Captains, Mates, and Pilots of Water Vessels

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What do they do?

Command or supervise operations of ships and water vessels, such as tugboats and ferryboats. Required to hold license issued by U.S. Coast Guard.

Also known as:

Boat Captain, Boat Operator, Captain, Ferry Boat Captain, First Mate, Ship Captain, Ship Pilot, Tugboat Captain, Tugboat Mate, Vessel Master

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Projected Growth Rate

Employment of Captains, Mates, and Pilots of Water Vessels is projected to show little or no change from 2018 to 2028.

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Projected Employment

No Data Available

Projected Employment Rankings For All United States:

  • -1.8%

    Percent Change

    Select a state to see its job growth rate ranking
  • 3,600

    Annual Projected Job Openings

    Select a state to see its net job growth ranking

Education Level

  • Doctorate or Professional Degree (1.3%)
  • Master's degree (4.6%)
  • Bachelor's degree (14.4%)
  • Associate's degree (7.1%)
  • Some college, no degree (28.9%)
  • High school diploma equivalent (32.2%)
  • Less than high school diploma (11.5%)

Percent of workers in this field

★ You’re seeing education information for Captains, mates, and pilots of water vessels(1) because we don’t have information for Captains, Mates, and Pilots of Water Vessels. Please note the information may not be the same for both occupations.

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Skills

People in this career often have these skills:

  • Operation and Control - Controlling operations of equipment or systems.
  • Operation Monitoring - Watching gauges, dials, or other indicators to make sure a machine is working properly.
  • Active Listening - Giving full attention to what other people are saying, taking time to understand the points being made, asking questions as appropriate, and not interrupting at inappropriate times.
  • Critical Thinking - Using logic and reasoning to identify the strengths and weaknesses of alternative solutions, conclusions or approaches to problems.
  • Speaking - Talking to others to convey information effectively.
  • Monitoring - Monitoring/Assessing performance of yourself, other individuals, or organizations to make improvements or take corrective action.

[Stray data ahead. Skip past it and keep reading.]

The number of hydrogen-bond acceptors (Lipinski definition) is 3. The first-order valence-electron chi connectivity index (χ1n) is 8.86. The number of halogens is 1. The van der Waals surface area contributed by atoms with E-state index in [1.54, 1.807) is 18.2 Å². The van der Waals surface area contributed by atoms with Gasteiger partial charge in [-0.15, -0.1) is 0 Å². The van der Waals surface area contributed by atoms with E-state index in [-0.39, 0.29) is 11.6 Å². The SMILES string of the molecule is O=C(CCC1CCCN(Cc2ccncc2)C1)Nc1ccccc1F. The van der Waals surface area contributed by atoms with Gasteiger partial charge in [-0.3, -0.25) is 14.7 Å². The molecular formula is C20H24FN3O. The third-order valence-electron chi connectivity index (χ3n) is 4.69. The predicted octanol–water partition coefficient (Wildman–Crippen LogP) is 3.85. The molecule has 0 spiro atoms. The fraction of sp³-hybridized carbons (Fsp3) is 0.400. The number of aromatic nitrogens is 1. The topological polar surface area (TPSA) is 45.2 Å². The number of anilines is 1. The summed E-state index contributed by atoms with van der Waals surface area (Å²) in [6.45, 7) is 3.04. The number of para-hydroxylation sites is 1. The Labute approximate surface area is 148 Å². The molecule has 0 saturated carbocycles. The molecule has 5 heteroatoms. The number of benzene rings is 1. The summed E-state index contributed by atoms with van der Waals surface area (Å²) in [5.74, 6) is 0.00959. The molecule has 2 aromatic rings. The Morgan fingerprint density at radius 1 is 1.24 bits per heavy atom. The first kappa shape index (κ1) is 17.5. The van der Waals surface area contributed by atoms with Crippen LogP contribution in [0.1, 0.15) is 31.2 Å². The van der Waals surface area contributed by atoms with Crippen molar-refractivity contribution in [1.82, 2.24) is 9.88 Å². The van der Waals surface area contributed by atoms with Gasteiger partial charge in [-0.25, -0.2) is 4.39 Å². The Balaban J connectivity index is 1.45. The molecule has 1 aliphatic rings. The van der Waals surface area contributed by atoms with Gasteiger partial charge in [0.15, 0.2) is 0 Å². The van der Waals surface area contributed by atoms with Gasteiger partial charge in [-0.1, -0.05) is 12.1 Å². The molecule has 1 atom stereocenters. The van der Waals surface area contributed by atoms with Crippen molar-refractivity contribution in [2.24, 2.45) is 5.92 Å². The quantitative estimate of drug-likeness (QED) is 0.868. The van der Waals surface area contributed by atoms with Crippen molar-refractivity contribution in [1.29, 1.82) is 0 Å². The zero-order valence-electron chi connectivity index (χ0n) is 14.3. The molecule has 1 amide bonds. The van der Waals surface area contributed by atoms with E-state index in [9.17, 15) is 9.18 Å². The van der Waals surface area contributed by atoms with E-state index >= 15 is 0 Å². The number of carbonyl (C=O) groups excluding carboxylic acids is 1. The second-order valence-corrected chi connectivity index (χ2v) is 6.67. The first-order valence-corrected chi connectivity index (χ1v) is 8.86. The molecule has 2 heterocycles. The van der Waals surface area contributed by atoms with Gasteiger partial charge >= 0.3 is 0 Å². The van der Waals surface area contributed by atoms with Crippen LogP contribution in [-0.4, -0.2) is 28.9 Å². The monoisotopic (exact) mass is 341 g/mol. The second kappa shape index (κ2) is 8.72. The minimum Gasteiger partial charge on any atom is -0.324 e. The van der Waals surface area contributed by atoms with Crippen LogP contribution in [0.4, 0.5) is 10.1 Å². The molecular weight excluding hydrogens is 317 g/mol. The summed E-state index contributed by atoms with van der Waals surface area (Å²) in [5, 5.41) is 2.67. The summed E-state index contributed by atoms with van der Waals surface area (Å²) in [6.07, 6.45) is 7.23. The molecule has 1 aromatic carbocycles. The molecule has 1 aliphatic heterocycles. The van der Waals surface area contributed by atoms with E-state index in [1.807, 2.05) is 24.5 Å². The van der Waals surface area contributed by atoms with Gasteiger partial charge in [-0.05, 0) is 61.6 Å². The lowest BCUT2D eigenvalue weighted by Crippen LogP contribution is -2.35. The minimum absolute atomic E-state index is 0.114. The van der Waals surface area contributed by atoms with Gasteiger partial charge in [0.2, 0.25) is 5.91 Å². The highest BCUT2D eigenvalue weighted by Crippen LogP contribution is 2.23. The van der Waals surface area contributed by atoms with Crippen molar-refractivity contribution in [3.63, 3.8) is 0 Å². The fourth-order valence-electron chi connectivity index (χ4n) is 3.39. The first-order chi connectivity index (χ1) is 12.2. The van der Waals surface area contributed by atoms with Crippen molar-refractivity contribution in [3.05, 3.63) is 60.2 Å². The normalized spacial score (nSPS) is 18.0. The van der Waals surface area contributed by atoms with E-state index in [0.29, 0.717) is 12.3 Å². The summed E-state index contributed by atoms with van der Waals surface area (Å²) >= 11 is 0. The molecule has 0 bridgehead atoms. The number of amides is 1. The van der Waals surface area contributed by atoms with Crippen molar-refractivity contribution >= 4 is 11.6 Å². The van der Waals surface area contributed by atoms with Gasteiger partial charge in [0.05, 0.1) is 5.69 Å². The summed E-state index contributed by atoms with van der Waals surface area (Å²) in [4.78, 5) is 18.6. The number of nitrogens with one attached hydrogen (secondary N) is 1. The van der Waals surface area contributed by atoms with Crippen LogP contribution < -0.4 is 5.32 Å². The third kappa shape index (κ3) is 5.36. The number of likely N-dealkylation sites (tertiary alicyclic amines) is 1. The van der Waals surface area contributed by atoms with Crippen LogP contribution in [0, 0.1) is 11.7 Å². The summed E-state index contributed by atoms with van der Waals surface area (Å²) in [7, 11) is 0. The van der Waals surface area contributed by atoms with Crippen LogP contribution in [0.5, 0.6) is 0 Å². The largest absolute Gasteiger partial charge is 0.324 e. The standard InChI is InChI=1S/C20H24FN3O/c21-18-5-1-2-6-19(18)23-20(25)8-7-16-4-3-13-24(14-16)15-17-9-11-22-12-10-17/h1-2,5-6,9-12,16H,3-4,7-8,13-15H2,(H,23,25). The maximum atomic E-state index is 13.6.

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Knowledge

People in this career often know a lot about:

  • Transportation - Knowledge of principles and methods for moving people or goods by air, rail, sea, or road, including the relative costs and benefits.
  • Public Safety and Security - Knowledge of relevant equipment, policies, procedures, and strategies to promote effective local, state, or national security operations for the protection of people, data, property, and institutions.
  • Law and Government - Knowledge of laws, legal codes, court procedures, precedents, government regulations, executive orders, agency rules, and the democratic political process.
  • Mechanical - Knowledge of machines and tools, including their designs, uses, repair, and maintenance.
  • English Language - Knowledge of the structure and content of the English language including the meaning and spelling of words, rules of composition, and grammar.
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Abilities

People in this career often have talent in:

  • Oral Comprehension - The ability to listen to and understand information and ideas presented through spoken words and sentences.
  • Far Vision - The ability to see details at a distance.
  • Oral Expression - The ability to communicate information and ideas in speaking so others will understand.
  • Problem Sensitivity - The ability to tell when something is wrong or is likely to go wrong. It does not involve solving the problem, only recognizing there is a problem.
  • Control Precision - The ability to quickly and repeatedly adjust the controls of a machine or a vehicle to exact positions.
  • Near Vision - The ability to see details at close range (within a few feet of the observer).
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Activities: what you might do in a day

People in this career often do these activities:

  • Choose optimal transportation routes or speeds.
  • Direct passenger or freight transport activities.
  • Read maps to determine routes.
  • Operate ships or other watercraft.
  • Operate communications equipment or systems.
  • Monitor surroundings to detect potential hazards.
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This page includes data from:

O*NET OnLine Career data: O*NET 25.1 Database by the U.S. Department of Labor, Employment and Training Administration (“USDOL/ETA”). Used under the CC BY 4.0 license. O*NET® is a trademark of USDOL/ETA

Occupation statistics: USDOL U.S. Bureau of Labor Statistics Occupational Employment Statistics

careeronestop logo Videos: CareerOneStop, USDOL/ETA and the Minnesota Department of Employment & Economic Development

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